Tom Clarkson: Brexit has tarnished Corbyn's 'man of principle' image with voters

Written by Tom Clarkson on 16 April 2019 in Opinion
Opinion

And "none of the above" is still topping the polls when it comes to who the public trusts most to get a good Brexit outcome.

Two years on from the triggering of Article 50 and nearly three years on from the referendum, despair about Brexit is hitting new heights – among both Leave and Remain voters. Four in five of us are now fed up of hearing about Brexit on the news every day. As if to sum this up, one focus group participant told me recently that if they were setting the Brexit process to music, they would use the theme tune from The Exorcist.

Against the current backdrop, two thirds of us say that anxiety about Brexit is bad for our mental health. Central to this is the belief that we are not making any progress, with many thinking that we would have left the EU long ago. The feeling that Brexit is now out of control, with no individual politician or party having a grip on it, adds to this sense of anxiety – as does the view that there is no easy route out of the chaos and that other, urgent issues (such as the cost of living, the NHS and knife crime) are being neglected. Three-quarters of us say that the focus on Brexit has significantly hampered our ability to deal with important issues facing the country.

This further heightens resentment towards the political class. 83% of the public agree that “the entire political establishment has failed the country on Brexit”. Voters’ frustration is driven by a belief that politicians have spent two years playing political games (showing they don’t care about ‘the will of the people’), failing to take decisive action (highlighting their incompetence) and neglecting more important issues (demonstrating that they are out of touch with ordinary voters).

Reflecting voters’ unimpressed take on the current situation, “none of the above” emerges as the most popular choice when the public are given a long list of politicians and institutions, and asked who they trust most to deliver a good outcome for the UK on Brexit. It is also the current front-runner for “best Prime Minister”.

“The advantage of leaving on Friday 29th March would have been not having to hear about it any more. I don’t mean that in a flippant way. It would be lovely to turn on the TV and not have to hear about it.” Remain voter, Croydon.

Perhaps astonishingly, Theresa May is the public’s next best bet. Voters respect May’s sticking power amidst the chaos. But increasingly they also think that her actions are being driven by party management issues rather than the national interest. We conducted focus groups on the night that May announced she would stand down as PM if she gets her deal through Parliament. Voters were baffled by the news – “why not see it through?”, as one voter put it – and it only served to reinforce the sense that she is being driven by her party. 51% of the public now say that Mrs May is more concerned about party politics than the national interest, up 6 points from 45% in January.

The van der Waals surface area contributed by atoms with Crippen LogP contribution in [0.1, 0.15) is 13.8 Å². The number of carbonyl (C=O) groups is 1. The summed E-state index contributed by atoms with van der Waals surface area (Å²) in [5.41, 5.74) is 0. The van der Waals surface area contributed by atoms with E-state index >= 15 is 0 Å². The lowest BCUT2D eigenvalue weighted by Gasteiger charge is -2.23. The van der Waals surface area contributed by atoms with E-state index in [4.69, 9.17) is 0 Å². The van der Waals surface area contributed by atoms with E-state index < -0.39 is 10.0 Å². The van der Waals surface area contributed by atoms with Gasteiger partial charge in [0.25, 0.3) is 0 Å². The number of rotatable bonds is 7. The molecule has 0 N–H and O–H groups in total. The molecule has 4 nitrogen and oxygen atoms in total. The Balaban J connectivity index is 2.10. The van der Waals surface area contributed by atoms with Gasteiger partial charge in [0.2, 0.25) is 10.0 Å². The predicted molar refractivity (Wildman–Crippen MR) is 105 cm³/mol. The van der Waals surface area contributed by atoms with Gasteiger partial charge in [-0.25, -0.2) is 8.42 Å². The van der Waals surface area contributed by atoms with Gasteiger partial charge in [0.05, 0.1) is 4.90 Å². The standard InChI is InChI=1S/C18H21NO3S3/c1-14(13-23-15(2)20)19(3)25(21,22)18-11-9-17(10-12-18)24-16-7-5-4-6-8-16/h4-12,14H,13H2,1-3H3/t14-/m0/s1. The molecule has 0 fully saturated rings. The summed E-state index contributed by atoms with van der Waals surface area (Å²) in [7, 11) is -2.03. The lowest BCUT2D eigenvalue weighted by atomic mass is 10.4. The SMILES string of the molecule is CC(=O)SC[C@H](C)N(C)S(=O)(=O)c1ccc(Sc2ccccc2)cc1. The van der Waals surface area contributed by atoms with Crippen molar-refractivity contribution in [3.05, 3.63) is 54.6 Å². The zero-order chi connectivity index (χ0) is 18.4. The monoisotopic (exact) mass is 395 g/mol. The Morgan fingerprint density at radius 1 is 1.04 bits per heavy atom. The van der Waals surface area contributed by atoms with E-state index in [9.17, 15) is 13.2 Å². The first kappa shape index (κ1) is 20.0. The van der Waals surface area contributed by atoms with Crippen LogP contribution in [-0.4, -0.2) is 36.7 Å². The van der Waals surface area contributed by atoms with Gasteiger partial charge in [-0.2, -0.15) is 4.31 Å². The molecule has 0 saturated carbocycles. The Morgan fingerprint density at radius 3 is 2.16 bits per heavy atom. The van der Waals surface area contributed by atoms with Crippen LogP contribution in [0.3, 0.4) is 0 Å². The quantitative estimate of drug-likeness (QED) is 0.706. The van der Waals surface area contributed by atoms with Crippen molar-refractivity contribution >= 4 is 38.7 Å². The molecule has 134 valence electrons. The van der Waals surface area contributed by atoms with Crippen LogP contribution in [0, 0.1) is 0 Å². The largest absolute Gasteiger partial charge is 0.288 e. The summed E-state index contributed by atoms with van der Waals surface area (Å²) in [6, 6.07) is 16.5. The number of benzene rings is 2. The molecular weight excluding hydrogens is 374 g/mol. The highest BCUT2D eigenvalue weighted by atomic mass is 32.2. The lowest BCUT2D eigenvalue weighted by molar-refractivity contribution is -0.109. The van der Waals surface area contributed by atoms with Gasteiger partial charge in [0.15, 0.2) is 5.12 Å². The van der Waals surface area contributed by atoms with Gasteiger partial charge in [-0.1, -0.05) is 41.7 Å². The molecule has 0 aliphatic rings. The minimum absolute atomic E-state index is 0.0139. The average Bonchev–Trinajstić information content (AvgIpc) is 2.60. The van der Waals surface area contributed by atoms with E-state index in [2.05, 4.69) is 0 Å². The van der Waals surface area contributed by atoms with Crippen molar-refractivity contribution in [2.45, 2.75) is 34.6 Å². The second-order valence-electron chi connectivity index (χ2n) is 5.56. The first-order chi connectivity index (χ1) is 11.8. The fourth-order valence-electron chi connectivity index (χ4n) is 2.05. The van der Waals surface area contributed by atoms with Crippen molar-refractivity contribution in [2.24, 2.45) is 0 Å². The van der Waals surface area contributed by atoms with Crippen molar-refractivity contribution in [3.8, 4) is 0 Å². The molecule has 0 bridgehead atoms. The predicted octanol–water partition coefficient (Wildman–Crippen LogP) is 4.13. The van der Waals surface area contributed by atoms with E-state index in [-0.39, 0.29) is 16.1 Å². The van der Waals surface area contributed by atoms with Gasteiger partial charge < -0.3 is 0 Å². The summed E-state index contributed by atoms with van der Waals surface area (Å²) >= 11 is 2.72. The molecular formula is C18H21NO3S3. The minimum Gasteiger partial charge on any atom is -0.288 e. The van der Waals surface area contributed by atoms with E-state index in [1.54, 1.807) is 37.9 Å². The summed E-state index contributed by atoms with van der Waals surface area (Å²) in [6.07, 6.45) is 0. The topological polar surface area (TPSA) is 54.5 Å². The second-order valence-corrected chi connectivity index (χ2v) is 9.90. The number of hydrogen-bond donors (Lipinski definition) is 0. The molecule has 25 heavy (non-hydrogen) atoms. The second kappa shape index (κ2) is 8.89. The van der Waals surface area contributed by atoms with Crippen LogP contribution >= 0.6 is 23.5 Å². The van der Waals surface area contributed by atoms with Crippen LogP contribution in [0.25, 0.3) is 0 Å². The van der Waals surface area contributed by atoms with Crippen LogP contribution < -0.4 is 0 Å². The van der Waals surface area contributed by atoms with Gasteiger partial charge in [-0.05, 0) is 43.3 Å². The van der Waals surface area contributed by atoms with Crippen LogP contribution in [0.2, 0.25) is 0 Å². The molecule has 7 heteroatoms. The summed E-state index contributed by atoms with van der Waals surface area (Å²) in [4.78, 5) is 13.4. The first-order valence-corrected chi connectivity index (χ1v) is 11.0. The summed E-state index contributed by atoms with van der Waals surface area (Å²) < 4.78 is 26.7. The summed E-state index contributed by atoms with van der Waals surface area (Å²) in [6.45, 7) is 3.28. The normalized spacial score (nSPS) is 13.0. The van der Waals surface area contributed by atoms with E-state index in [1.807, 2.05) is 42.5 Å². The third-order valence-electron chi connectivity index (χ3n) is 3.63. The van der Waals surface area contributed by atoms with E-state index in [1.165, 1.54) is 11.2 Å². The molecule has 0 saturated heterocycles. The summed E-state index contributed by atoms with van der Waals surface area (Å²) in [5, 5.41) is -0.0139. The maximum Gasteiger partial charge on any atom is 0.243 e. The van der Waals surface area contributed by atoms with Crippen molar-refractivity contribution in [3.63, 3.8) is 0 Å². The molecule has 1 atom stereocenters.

The bad news for the Conservatives is that many of Mrs May’s potential replacements fare even worse – two thirds of the public say that Boris Johnson is more concerned about his own political career than the national interest, for example. If the public continues to see a party riven by infighting and personal ambition, it will be hard for any future Conservative leader to convince the public that they have the interests of the country closest to their heart.

Labour is in a similarly weak position among voters. Up until 6 months ago, voters used to say that Jeremy Corbyn was a “man of principle” who did what he believed in – regardless of whether they were one of admirers or his many detractors. But Corbyn’s profile among the public has fundamentally changed – now, they think he plays political games as much as the rest of the political class: “It seemed like he would be refreshing and new, but it hasn’t played out like that.” 67% think he is more concerned with his own political career than the national interest.

In the long-term, it seems likely that one or both parties will shoulder the reputational baggage of Brexit in the same way that Labour’s public profile has been tarnished for years by the legacy of the financial crisis. Which party is likely to end up shouldering most of the public’s blame? In bad news for the Conservatives, focus group participants around the country repeatedly single out one man as responsible for the current mess: David Cameron.

 

Tom Clarkson is Research Director at Britain Thinks

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